A musical revue that basically has Paramount stars and contract-players doing things some had never done on screen, and wouldn't again; such as Ruth Chatteron , in a French-café setting ... See full summary »
When the fabled Star of Rhodesia diamond is stolen on a London to Edinburgh train and the son of its owner is murdered, Sherlock Holmes must discover which of his suspicious fellow passengers is responsible.
Fan dancer Alabam Lee is convicted of breaching the morals code with her racy shows. Her agent has her adopt a "mother" from an old ladies home as a publicity ploy to improve her image. ... See full summary »
The zany plot follows nitwit Gracie Allen trying to help master sleuth Philo Vance solve a murder. Allen's uncle fixes her up with Bill at a company picnic. When the two go out to a ... See full summary »
The murders start with the body of Robin. He is found with a arrow through the heart, but Vance deduces that the body was placed and not found where he was killed. The note found dealing with the murder was part of a nursery rhyme and signed by 'Bishop'. The only witness may have been Mrs. Drukker and Adolph, but they are not talking. As the murders progress, each one is accompanied by a nursery rhyme. It is up to Philo Vance to unravel the clues and unmask the identity of the murderer 'Bishop'. Written by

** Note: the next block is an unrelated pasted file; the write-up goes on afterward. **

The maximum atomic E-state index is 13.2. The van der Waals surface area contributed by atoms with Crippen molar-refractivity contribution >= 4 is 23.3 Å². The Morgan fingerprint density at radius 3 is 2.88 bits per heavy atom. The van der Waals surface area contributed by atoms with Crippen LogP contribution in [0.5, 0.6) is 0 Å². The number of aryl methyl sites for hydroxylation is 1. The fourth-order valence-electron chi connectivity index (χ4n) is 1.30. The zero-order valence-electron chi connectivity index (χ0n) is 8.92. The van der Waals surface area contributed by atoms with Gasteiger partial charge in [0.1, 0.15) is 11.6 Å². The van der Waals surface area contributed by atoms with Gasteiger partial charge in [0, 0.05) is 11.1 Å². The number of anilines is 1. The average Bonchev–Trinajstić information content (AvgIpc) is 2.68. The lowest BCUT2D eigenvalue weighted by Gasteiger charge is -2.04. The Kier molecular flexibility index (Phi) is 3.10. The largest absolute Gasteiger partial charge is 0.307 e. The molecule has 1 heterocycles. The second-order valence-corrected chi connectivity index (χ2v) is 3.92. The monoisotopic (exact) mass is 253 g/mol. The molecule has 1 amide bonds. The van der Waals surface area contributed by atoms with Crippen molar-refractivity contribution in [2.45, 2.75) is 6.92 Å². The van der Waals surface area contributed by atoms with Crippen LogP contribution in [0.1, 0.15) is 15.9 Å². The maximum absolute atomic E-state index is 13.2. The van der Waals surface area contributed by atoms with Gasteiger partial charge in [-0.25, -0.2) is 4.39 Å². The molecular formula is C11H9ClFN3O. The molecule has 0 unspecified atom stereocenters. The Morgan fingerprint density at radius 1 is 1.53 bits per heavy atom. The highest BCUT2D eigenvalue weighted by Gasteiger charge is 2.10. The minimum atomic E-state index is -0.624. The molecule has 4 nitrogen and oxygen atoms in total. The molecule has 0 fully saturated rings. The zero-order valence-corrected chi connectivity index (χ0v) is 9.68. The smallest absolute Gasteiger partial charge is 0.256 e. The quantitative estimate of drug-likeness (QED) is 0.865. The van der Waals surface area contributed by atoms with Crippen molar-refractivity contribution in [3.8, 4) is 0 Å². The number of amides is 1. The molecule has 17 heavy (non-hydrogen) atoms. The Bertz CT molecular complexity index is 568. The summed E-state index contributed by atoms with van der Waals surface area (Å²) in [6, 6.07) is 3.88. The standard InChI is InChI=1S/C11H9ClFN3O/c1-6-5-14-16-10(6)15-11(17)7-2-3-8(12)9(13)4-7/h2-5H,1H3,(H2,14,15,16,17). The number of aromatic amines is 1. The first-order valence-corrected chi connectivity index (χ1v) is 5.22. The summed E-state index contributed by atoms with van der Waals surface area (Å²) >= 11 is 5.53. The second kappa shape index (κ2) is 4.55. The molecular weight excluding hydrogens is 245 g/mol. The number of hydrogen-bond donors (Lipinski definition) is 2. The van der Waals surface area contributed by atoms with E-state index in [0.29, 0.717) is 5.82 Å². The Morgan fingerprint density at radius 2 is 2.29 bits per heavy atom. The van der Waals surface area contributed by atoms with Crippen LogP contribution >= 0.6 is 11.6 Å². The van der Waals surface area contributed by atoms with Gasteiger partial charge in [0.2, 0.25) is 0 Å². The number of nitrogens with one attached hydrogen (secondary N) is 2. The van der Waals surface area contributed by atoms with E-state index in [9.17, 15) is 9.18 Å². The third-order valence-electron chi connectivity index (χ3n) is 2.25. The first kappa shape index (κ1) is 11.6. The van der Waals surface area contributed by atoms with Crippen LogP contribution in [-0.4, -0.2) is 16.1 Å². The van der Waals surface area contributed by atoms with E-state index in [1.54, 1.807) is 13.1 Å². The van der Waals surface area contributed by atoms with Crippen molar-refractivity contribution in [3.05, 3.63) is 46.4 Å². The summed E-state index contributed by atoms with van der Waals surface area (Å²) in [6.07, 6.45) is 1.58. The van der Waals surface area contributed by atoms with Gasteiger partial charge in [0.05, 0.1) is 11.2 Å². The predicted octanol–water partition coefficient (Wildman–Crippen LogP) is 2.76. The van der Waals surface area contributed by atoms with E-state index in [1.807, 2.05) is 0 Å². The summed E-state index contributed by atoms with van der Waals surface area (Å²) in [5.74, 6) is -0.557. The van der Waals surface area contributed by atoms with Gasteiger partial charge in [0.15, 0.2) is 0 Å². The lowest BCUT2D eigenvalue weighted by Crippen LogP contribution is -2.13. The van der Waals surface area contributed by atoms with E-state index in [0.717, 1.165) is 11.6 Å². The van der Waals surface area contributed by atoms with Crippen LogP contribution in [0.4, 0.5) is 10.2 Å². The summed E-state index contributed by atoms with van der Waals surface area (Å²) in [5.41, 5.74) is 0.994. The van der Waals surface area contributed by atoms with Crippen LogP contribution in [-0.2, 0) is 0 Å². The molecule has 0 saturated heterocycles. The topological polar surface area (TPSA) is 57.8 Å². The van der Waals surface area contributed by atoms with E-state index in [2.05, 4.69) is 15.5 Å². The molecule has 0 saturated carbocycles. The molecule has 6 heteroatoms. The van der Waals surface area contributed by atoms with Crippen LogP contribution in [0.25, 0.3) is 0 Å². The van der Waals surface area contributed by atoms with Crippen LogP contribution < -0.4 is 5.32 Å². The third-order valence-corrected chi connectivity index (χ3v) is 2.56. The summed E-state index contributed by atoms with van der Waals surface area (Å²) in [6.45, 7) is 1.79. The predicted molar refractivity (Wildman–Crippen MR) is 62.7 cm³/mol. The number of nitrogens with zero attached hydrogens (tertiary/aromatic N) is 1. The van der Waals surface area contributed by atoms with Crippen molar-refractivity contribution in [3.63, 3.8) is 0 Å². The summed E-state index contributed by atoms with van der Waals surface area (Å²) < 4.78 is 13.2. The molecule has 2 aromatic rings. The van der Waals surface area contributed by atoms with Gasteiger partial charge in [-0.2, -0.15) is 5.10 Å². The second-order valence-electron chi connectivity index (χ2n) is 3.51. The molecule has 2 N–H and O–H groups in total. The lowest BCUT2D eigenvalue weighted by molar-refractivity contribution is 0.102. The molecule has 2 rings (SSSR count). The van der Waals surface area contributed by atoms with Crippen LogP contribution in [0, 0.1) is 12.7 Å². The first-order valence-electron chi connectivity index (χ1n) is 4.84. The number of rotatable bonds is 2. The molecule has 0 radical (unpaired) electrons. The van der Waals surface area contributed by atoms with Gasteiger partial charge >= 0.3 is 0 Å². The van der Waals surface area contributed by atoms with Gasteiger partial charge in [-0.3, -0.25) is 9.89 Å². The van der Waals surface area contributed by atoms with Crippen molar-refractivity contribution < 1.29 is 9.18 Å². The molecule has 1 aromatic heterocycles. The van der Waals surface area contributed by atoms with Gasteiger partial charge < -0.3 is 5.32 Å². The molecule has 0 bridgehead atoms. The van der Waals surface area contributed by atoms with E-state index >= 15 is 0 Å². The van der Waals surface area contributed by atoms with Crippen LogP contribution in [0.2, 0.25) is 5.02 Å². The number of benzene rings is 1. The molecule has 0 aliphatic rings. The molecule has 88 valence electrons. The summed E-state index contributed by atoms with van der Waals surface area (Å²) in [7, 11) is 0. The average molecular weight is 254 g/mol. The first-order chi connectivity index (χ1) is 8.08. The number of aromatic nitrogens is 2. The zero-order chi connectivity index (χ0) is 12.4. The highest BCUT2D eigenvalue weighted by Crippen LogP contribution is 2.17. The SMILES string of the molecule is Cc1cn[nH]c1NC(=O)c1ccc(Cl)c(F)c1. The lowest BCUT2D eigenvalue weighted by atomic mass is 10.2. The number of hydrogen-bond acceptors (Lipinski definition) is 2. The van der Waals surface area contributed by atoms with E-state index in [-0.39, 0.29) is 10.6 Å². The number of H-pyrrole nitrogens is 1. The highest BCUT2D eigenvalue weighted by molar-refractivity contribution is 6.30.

Tony Fontana <firstname.lastname@example.org>
Several times Roland Young's character sarcastically calls Basil Rathbone's investigator character "Sherlock Holmes". Nine years later Rathbone would take the role of Holmes and it became his iconic role. See more »
When Vance and fellow detectives investigate the body of Robin, who has been shot with an arrow, the angle of the arrow changes. Sometimes it's straight up out of the body, other times it's at almost a 45 degree angle. See more »
My dear Miss Dillard, our problem is to match normal thinking against the abnormal scheming of a criminal mind.
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When you consider that sound had only come in a couple of years before THE BISHOP MURDER CASE, the fact that the film still has a soundtrack that needs restoration is no surprise. But I did manage to see a good print of the film on TCM and the gleaming B&W photography belied the fact that this was made in 1930.
But my sole purpose for watching was to see what BASIL RATHBONE looked like in an early detective role as Philo Vance. The mystery itself seemed a lot like an Agatha Christie whodunit because the murders were staged by a clever killer who just wasn't smart enough to outwit Philo Vance. The final revelation involves a glass of wine with poison in it ("the vessel with the pessel" film that Rathbone did with Danny Kaye comes to mind here). Rathbone's cleverness and manner of solving the crime is reminiscent of the way he played Sherlock Holmes so well in all those Sherlock films.
He also had a crisp delivery that was lacking in the other players. Only ROLAND YOUNG managed to sound as if silent films were a thing of the past. The others were clearly still in the silent mode of acting which makes Rathbone's performance even more remarkable.
Not a great mystery by any means and the sets, despite some fine photography, are on the primitive side--but addicts of detective stories should enjoy this one.
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